NASA Hopes To Improve Hurricane Forecasting With Microsatellites

NASAs hurricane forecasting

Credits: NASA/SVS

Ten years after Hurricane Katrina formed in the Atlantic, construction of NASA’s next-generation hurricane-observing satellite mission now is underway in Texas.

NASA’s Cyclone Global Navigation Satellite System (CYGNSS) mission, a constellation of eight microsatellites, will improve hurricane forecasting by making measurements of ocean surface winds in and near the eye wall of tropical cyclones, typhoons and hurricanes throughout their life cycle.

CYGNSS will allow scientists to probe the inner core of hurricanes from space frequently for the first time, using both direct and reflected signals from existing GPS satellites to obtain estimates of surface wind speeds over the ocean. These measurements will advance forecasting methods by providing data that can lead to better predictions of hurricane tracks, intensities and storm surges.

As the CYGNSS and GPS satellites circle Earth, their interaction will provide a new image of wind speeds over the entire tropics every few hours, whereas a single satellite supplies a new image every few days. The ability to better monitor and predict the rapid changes in hurricane intensity, such as those observed with Hurricane Katrina, is critical to hurricane forecasters and U.S. coastal communities.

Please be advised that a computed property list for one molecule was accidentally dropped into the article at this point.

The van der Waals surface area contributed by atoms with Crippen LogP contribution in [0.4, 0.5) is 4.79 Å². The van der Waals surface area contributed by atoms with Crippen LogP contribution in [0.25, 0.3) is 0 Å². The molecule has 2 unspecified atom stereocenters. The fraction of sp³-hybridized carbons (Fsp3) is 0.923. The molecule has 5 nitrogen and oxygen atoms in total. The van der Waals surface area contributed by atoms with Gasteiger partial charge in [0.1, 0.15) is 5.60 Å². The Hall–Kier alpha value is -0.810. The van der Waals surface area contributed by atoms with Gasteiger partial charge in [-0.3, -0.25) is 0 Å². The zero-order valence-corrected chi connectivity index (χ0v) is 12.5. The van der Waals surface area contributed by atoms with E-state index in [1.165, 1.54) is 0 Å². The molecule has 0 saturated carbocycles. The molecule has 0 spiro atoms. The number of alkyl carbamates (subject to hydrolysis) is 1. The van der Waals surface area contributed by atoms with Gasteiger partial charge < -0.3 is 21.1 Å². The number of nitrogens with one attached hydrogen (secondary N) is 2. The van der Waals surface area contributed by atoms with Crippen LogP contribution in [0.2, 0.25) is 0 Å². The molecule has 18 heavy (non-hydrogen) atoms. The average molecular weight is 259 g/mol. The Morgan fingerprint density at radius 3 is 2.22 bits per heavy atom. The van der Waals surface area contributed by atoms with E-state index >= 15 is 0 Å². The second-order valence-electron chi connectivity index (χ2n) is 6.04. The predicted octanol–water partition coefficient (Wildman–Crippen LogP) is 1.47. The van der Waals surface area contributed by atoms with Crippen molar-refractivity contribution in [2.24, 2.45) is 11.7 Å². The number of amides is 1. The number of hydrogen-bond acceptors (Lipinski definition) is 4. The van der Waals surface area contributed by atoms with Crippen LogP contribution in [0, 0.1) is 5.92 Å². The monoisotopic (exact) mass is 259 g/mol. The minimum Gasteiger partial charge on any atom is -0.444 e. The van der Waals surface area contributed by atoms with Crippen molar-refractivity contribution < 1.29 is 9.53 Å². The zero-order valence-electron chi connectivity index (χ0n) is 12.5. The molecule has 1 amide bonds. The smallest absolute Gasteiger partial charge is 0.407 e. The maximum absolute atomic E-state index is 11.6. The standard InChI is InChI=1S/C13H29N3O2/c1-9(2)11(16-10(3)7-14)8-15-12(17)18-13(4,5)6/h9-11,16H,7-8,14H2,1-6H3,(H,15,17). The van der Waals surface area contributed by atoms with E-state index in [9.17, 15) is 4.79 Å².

Earlier this summer, the CYGNSS mission successfully passed two major NASA reviews, clearing the way for integration, testing and preparation of the microsatellites for flight.

“These reviews were a major milestone for CYGNSS, marking the end of the detailed design and planning stages of the mission and the beginning of flight hardware assembly,” said Chris Ruf, CYGNSS principal investigator at the University of Michigan, Ann Arbor. “We are now in the last phase of the mission prior to launch and the beginning of a new era in hurricane observations.”

The University of Michigan is directing the CYGNSS mission for NASA, including satellite design and production and science data processing. The CYGNSS constellation will be deployed into low-Earth orbit with successive satellites passing over the same region approximately every 12 minutes. The Southwest Research Institute in San Antonio is building and testing the CYGNSS microsatellites and will host the mission operations center at its Boulder, Colorado location.

Assembly of the first microsatellite began Aug. 14, with the other seven to follow in the next few weeks. The body of each satellite measures roughly 20-by-25-by-11 inches, slightly larger than a standard carry-on suitcase. When fully assembled, the satellites will each weigh about 64 pounds. With the solar panels deployed, each microsatellite will have a wingspan of 5.5 feet. The satellites will be stacked for testing in early 2016.

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